Vast Regions of Western States Added to Wildfire Risk Priorities

Forest Service announces additions to priority list of Wildfire Crisis landscapes

A line of wildfire burns in an Idaho forest, with smoke in the upper part of the photo and forest in the bottom part.
Wildfire and Outfitters Longer and more intense fire seasons are impacting Idaho's outdoor recreation industry. © © WideEye Productions

Media Contacts

The following is a statement from Daniel Stellar, state director of The Nature Conservancy (TNC) in Arizona, and Cecilia Clavet, a TNC senior policy advisor, in response to today’s announcement by U.S. Agriculture Secretary Tom Vilsack of 11 additional landscapes to the Wildfire Crisis Strategy priority landscapes effort.

The announcement is part of the U.S. Forest Service’s 10-year plan to address wildfire risk throughout the United States.

According to the agency, priority landscapes will use funds from the 2021 bipartisan infrastructure law and other sources to provide treatments to reduce wildfire risk in western states.

Daniel Stellar, State Director, TNC in Arizona:

“We welcome Under Secretary Wilkes and Chief Moore to Arizona today and the expansion of the Wildfire Crisis Strategy to more at-risk landscapes in Arizona and across the West. Although heavy precipitation and resulting flooding are immediate concerns in the West, fire danger will return. Fire is a challenge across much of the region, and we appreciate the increased investment in solutions.

“The outlooks of many forests across Arizona have improved thanks to these kinds of investments. In addition to reducing wildfire risk and supporting post-fire recovery, this work can increase the resiliency of forest and rangeland ecosystems and improve watershed health that will benefit both people and nature.”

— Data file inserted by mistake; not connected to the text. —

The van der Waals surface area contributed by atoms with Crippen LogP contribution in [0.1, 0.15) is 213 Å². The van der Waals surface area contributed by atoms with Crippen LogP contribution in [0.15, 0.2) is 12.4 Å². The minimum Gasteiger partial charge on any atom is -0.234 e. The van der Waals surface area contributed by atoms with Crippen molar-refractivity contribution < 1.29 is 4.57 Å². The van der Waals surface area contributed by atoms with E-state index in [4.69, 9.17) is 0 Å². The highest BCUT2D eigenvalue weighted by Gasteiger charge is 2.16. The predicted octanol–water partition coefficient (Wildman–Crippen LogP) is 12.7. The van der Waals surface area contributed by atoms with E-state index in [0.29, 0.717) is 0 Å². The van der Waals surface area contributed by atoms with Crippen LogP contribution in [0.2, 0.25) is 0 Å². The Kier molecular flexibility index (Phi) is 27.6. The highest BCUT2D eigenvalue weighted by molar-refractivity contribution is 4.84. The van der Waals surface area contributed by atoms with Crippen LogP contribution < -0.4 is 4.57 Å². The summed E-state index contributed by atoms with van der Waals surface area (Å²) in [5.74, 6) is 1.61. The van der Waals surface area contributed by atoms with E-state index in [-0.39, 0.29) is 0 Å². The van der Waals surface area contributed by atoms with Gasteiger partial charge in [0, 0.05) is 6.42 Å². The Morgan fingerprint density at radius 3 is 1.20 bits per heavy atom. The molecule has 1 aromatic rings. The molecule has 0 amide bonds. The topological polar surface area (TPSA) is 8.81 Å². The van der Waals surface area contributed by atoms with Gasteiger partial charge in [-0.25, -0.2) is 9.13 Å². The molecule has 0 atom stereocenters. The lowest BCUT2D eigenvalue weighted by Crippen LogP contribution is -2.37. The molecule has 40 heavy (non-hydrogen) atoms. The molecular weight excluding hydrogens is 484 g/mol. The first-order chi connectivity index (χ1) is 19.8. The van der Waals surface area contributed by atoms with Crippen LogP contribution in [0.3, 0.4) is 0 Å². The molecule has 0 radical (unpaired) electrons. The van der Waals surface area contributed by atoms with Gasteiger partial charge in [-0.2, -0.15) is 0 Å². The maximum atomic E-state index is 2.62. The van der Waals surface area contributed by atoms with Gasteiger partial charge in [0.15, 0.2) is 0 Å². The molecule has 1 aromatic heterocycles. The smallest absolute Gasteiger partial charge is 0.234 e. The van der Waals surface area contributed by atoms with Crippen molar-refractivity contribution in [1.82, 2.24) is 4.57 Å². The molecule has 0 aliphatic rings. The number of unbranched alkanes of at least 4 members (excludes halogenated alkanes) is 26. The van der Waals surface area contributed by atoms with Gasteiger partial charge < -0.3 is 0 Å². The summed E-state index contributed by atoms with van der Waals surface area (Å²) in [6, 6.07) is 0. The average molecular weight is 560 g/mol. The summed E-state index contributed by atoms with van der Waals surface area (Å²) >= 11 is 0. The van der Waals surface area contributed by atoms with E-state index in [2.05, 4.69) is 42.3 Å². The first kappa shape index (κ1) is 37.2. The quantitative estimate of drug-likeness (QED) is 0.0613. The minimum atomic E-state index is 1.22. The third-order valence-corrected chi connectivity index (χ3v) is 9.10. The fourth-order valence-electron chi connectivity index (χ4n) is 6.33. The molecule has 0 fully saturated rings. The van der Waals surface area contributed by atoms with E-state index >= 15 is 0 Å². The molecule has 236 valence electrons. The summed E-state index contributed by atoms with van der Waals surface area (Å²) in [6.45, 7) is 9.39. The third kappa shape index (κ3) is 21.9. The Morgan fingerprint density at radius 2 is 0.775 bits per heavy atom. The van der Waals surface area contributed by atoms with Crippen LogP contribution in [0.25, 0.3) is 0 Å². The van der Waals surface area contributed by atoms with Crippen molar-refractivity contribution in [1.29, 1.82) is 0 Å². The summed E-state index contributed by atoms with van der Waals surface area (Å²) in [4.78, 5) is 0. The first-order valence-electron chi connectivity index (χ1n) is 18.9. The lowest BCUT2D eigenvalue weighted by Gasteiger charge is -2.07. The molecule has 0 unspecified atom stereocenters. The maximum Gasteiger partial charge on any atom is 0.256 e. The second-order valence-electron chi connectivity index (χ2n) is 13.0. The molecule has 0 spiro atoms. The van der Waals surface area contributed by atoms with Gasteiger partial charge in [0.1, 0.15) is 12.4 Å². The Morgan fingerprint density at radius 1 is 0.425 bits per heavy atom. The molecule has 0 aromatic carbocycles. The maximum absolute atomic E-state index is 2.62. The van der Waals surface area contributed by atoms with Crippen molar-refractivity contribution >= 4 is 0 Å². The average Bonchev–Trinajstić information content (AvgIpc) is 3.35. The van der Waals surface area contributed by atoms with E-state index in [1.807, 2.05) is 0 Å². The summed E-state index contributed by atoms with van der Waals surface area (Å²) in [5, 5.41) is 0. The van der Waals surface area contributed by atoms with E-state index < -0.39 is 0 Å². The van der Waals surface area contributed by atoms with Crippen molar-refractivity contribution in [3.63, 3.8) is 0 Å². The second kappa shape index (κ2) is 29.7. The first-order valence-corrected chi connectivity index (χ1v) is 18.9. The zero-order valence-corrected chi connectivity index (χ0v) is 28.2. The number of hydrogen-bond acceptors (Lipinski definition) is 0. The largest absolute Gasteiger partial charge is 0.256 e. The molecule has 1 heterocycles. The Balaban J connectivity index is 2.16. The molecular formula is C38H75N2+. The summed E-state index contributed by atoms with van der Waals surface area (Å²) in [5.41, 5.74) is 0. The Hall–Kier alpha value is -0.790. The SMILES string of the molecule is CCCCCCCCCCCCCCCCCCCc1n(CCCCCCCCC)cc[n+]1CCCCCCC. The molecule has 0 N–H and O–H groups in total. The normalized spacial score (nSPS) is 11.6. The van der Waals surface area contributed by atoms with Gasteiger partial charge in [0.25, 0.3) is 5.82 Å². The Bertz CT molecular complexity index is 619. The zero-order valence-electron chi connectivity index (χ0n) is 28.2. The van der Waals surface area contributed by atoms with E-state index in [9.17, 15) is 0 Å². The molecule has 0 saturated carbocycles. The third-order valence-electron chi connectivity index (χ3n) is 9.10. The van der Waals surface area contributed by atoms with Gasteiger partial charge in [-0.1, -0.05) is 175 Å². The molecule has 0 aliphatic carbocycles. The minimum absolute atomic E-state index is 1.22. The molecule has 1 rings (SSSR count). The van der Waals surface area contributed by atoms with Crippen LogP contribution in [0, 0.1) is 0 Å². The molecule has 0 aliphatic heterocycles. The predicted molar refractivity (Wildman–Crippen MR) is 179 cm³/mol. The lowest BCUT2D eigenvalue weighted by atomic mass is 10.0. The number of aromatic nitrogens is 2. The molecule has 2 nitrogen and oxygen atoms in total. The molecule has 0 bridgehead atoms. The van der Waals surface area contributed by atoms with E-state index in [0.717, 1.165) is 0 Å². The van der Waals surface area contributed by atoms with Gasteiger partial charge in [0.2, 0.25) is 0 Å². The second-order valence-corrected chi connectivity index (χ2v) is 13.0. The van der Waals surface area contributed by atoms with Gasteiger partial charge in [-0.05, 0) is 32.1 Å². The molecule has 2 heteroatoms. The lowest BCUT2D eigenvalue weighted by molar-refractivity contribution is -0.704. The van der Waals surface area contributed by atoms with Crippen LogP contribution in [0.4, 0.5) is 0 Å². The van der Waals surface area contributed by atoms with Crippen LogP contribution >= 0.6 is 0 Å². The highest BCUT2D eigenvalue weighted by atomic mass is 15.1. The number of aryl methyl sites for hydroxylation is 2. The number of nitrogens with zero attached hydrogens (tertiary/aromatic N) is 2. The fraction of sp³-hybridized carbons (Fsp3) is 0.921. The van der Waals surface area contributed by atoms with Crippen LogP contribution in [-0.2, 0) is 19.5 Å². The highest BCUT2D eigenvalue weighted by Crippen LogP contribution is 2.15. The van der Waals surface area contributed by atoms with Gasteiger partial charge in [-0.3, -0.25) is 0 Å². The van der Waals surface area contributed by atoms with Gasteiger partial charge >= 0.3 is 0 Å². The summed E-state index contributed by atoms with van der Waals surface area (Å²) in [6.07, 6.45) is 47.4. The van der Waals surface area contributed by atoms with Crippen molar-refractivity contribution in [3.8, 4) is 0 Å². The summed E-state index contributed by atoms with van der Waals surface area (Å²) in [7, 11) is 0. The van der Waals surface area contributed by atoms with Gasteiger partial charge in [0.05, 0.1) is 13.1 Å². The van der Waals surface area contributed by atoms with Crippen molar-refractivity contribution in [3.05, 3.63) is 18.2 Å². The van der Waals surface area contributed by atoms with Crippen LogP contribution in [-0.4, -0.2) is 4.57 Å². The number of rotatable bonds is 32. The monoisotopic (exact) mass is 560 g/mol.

Cecilia Clavet, Senior Policy Advisor for Forest Restoration and Fire, TNC:

“The entire western United States is facing unprecedented, large-scale wildfires exacerbated by climate change. We need to build the resilience of our forests and rangelands, reduce risk to communities and ensure people are empowered and prepared to live safely with fire. We commend the Department of Agriculture for prioritizing these landscapes and ensuring their selection criteria for new landscapes include ‘protecting underserved communities, critical infrastructure, public water sources and proximity to Tribal lands.”

“The Nature Conservancy appreciates the Forest Service’s efforts to reflect this reality, including the 2022 wildfire strategy stakeholder roundtables that helped lead us to this point. Partnerships are essential to maintain and sustain this work. Our organization partners with federal land management agencies, Tribal partners and other federal and non-federal partners to achieve a better future with fire. Wildfire resilience is an all-of-society challenge in need of an all-of-society approach to mitigate risk and apply resources where they’re needed most.”

The Nature Conservancy is a global conservation organization dedicated to conserving the lands and waters on which all life depends. Guided by science, we create innovative, on-the-ground solutions to our world’s toughest challenges so that nature and people can thrive together. We are tackling climate change, conserving lands, waters and oceans at an unprecedented scale, providing food and water sustainably and helping make cities more sustainable. The Nature Conservancy is working to make a lasting difference around the world in 77 countries and territories (41 by direct conservation impact and 36 through partners) through a collaborative approach that engages local communities, governments, the private sector, and other partners. To learn more, visit or follow @nature_press on X.